Five career websites Canadian students should know

Where to learn about job prospects and pay

Finance students on the trading floor at the University of Lethbridge (Chris Bolin)

It’s the time of year when students start looking for summer jobs. This inevitably leads to despair about what the heck they’re going to do after graduation too. So where to start? Your Job Makes Me Jealous is one good place to explore. Here are several other websites that can help Canadian students narrow down their options.

Working In Canada

This federal government website is a rich source of high-quality information about how much jobs pay is various parts of Canada. For example, if I search “journalist” under the “Wages” tab, I can see that the median hourly pay is $26 nationwide, higher in Edmonton and lower in Saskatchewan.

The “Outlook” tab, which offers research on job prospects, is a little less useful because it’s incomplete. It shows me that the chances of journalists finding employment are “limited” in Nova Scotia, but reports are missing for Ontario. More info is available for some careers, so try it.

Career Trek

It’s easy to get lost in this British Columbia government website because the videos are just so watchable, and you don’t need to be from B.C. to find them useful. The 52 spots show real people explaining their jobs. Each episode is accompanied by data on the outlook (B.C. only) and pay.

Career Trek is ideal for comparison shopping. For example, I can see that clinical counselling is rewarding and flexible, but the pay isn’t spectacular at $33k to $44k per year. A sales coordinator typically gets paid better ($66k to $95k), but the video suggests the hours are more demanding.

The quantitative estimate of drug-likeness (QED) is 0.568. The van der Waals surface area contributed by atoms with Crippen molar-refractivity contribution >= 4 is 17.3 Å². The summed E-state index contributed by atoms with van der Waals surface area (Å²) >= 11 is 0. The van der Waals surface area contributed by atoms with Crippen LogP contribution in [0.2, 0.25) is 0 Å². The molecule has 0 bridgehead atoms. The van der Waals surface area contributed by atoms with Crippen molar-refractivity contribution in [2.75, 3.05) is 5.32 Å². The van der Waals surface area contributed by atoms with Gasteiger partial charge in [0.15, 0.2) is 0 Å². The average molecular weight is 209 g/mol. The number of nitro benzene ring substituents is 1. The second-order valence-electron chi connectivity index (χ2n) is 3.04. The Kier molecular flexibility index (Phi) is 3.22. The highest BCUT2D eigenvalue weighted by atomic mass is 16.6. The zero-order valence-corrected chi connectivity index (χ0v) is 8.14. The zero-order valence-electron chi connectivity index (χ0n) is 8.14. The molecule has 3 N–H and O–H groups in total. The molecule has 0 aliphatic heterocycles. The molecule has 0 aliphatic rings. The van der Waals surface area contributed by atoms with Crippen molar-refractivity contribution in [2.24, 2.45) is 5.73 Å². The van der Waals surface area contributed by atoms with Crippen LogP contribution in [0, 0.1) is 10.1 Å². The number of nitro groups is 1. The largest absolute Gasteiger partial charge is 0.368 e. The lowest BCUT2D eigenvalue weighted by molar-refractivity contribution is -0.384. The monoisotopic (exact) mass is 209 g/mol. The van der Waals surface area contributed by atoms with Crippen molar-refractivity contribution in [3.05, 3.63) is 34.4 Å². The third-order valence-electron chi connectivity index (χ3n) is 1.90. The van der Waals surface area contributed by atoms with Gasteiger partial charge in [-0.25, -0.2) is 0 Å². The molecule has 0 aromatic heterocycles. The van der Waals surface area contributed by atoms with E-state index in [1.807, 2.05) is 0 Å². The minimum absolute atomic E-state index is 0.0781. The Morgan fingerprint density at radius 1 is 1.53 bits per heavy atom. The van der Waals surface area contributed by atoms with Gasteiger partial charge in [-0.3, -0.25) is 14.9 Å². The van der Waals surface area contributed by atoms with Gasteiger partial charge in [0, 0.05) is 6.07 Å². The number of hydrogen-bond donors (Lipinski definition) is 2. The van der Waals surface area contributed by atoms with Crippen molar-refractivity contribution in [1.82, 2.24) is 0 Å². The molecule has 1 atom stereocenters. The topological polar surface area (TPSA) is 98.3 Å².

Talent Egg

This Generation Y focused website has a decent number of job listings and some useful “Career Guides” with articles focused on specific industries including environmental, finance and mining.

Career Edge

Career Edge is a not-for-profit that connects recent graduates with paid internships. Examples include corporate communications with TD Bank and a business analyst with Bell Systems.

Sector specific job sites

Industry organizations sometimes offer sites to help people understand careers options, find jobs and network. One good one is BioTalent Canada, which is for biotech and life sciences graduates.

Did we miss a great careers website? Tell us in the comments section or Tweet @maconcampus.

Five career websites Canadian students should know

  1. Great list!!

    Another great one, http://www.raiseyourflag.com – it’s a career planning site for students not going to university or college. Awesome design, great career profiles and tos to make and share a career plan.

    I am slightly biased though, I’m a co-founder of the company ;)

    Thanks for sharing the links!!

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